Tuesday, February 24, 2009
Nerd’s Revenge – Gaston in Beauty and the Beast
Or: Oh, The Power In The Hands Of Those Wielding The Pen
Recently, while baby-sitting one of my granddaughters, I watched Disney’s Beauty and the Beast. We all have seen it more than once and are quite familiar with the tale, but this time I was really caught up with the fun the writer(s) must have had when doing Gaston, the thick-headed, dull-witted, egotistical, narcissistic, and bicep-bound bully who insisted on marrying Belle, despite her obvious objections.
Why did Gaston want Belle, when he could have had any of the other “bimbettes” in the film in a moment’s notice? Because she was “the best” and didn’t Gaston “…deserve the best?”
There was never a worse mismatch: Gaston loved to hunt, Belle loved the animals; Gaston hated reading (“How can you read this? There’s no pictures!”) LOL!
And imagine Belle’s disgust when Gaston described how she could look forward to fulfilling her dream by marrying him, bearing him many “…strapping boys…like me!” and could dote on him, massaging his feet (his toes sticking through holes in the socks, mind you!). I’m sure sex with him would have been a mutually satisfying experience, an image that the writers at that time could only intimate.
Yes, the scriptwriters missed little. One can only imagine them thinking, “How can I make this guy more of a jerk?” One can also only imagine that the writers had had sand kicked in their face at the beach, or had taken note of who dated whom in high school and college back in the days when “men were men”.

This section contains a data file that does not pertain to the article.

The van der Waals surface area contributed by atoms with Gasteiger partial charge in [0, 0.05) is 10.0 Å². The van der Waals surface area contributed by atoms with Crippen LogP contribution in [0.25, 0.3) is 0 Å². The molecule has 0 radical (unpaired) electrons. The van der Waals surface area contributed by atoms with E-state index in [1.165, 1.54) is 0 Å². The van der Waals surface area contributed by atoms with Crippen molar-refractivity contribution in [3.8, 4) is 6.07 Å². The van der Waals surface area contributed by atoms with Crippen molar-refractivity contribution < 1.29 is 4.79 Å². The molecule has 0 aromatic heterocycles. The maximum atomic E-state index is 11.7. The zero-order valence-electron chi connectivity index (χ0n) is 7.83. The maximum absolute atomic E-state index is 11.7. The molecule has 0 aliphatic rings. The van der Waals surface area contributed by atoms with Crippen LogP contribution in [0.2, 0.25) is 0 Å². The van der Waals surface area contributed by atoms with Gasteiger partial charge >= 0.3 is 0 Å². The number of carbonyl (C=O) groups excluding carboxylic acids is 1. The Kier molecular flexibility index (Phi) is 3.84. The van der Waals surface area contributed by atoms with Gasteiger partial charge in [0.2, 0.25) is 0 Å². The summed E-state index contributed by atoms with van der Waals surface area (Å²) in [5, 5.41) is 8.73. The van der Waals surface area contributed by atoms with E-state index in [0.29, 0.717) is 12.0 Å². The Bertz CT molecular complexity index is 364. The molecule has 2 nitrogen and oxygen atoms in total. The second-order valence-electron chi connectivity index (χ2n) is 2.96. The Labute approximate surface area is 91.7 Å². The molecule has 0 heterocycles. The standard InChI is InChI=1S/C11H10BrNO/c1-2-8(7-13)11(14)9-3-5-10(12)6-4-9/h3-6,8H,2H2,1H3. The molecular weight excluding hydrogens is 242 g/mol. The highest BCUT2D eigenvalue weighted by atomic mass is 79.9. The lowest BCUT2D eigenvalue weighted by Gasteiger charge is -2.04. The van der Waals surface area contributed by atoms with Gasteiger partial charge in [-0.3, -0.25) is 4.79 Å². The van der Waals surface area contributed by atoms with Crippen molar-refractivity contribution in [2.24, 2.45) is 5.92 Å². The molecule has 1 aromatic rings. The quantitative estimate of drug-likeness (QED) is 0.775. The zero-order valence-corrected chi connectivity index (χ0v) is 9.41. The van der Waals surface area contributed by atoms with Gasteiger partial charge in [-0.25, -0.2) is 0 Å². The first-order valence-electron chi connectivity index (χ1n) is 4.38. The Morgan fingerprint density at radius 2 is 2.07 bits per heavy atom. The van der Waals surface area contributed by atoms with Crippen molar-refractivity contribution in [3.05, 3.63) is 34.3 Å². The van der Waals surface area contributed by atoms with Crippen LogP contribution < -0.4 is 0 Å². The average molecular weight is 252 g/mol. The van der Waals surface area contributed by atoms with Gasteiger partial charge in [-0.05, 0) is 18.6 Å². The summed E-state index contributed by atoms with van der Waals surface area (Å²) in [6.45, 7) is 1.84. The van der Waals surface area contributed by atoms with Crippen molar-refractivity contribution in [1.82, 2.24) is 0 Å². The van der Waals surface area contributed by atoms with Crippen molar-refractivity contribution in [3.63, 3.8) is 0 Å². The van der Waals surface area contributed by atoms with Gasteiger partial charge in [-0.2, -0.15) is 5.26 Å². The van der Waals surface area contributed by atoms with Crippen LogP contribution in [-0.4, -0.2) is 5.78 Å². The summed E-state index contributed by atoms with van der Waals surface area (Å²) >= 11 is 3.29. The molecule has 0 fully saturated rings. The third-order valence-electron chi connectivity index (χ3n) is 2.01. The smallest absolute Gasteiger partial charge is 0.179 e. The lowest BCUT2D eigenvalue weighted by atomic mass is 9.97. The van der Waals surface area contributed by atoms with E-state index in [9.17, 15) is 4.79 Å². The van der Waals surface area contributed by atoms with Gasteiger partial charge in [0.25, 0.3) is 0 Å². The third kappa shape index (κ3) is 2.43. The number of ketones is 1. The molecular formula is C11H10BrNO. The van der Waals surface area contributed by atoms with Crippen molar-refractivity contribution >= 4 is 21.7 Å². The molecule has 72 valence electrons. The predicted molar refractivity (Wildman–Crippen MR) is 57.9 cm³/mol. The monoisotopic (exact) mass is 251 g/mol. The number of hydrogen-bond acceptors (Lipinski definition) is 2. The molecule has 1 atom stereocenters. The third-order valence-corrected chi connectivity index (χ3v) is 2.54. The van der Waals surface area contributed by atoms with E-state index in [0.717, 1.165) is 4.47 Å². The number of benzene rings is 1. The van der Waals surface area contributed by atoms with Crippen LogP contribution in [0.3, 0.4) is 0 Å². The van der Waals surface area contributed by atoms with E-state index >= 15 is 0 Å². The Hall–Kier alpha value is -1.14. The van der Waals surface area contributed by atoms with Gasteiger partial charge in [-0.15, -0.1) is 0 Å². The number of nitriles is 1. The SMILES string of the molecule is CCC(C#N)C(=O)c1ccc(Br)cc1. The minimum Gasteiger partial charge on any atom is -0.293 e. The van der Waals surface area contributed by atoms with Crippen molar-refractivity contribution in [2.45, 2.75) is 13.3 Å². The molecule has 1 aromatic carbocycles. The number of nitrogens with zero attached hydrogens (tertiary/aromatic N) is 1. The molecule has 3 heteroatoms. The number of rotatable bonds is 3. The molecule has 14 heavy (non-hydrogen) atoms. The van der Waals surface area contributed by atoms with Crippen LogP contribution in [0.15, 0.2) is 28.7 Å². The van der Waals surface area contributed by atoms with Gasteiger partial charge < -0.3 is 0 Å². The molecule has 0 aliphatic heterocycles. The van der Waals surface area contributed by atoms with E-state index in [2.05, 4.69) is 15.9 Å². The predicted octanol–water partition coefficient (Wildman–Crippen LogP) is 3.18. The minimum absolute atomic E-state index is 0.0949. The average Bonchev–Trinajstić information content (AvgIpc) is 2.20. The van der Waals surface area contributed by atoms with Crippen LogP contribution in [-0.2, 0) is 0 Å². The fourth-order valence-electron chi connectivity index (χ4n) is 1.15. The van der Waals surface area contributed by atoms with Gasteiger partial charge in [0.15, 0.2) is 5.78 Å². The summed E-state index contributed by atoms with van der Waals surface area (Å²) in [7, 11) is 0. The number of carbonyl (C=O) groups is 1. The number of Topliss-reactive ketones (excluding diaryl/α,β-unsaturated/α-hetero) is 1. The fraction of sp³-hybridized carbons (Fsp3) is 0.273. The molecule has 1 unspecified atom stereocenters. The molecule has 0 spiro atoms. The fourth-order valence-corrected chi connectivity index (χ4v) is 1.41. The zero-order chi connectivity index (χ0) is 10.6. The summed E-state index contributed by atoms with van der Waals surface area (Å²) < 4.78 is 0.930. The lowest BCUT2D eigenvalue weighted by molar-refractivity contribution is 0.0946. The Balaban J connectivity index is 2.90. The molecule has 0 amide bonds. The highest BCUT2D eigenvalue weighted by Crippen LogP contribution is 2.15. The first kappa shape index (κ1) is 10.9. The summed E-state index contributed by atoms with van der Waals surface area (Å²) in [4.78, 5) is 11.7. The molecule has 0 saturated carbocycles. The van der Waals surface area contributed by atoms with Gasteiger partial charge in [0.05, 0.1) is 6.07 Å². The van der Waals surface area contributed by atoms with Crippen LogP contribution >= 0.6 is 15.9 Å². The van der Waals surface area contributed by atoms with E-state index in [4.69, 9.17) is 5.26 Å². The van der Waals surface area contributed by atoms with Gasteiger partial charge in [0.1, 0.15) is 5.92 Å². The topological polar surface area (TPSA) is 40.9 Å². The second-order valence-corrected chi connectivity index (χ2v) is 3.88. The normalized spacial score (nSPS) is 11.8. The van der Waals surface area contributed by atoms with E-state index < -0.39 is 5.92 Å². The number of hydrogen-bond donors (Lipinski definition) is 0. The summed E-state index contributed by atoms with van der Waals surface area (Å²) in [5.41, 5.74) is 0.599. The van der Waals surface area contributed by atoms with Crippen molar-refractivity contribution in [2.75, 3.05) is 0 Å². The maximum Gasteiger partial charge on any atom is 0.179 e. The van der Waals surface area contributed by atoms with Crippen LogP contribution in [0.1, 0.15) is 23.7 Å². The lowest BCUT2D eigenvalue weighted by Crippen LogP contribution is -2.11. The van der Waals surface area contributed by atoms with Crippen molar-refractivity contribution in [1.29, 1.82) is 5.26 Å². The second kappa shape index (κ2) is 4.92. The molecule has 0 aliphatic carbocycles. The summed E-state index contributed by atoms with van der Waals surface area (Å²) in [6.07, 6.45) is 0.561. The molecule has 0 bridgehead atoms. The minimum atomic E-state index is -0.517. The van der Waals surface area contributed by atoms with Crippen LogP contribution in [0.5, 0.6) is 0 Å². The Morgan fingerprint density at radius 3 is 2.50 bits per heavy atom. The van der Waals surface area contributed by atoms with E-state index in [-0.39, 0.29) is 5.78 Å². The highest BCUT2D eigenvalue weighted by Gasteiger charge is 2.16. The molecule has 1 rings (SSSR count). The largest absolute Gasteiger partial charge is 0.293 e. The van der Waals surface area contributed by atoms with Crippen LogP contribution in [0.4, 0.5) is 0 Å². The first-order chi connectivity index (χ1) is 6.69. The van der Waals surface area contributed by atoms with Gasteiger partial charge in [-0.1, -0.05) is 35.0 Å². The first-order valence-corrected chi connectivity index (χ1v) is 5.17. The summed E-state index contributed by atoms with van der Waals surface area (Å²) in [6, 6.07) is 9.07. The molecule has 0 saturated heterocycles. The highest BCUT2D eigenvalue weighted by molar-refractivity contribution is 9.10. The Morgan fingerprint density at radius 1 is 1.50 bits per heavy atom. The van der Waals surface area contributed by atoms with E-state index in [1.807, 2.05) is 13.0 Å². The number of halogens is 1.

Of course, a Gaston can’t exist without an adoring crowd of inadequate men willing to pump up the ego of their hero so they can live vicariously through his exploits. As Gaston is the “paragon” of strength, the fawning Lefou is the epitome of a member of the support system such a mindless brute requires. During one scene, in which Gaston’s minions cheer him up after an ignoble rejection by Belle, Lefou says, “Gaston is the best and the rest is all drips!”
The writers, of course, know how the game is played, and have both Gaston and Lefou intone, “No one plots like Gaston, takes cheap shots like Gaston.”
One could say that Gaston does have a redeeming moment at the end when he exhorts the Beast to fight him, but his challenge is really an empty one for two reasons: 1) the Beast is clearly dejected, and 2) Gaston knows that he will be extolled as sone worthy of extending his gene pool if he fights a worthy opponent.
However, Gaston’s veneered request for a good fight is peeled away when he stabs the Beast in the back.
Yes, the Disney writers certainly had a great deal of fun, undoubtedly drawing upon their own and shared experiences with men of muscle, and those around these pillars of brawn.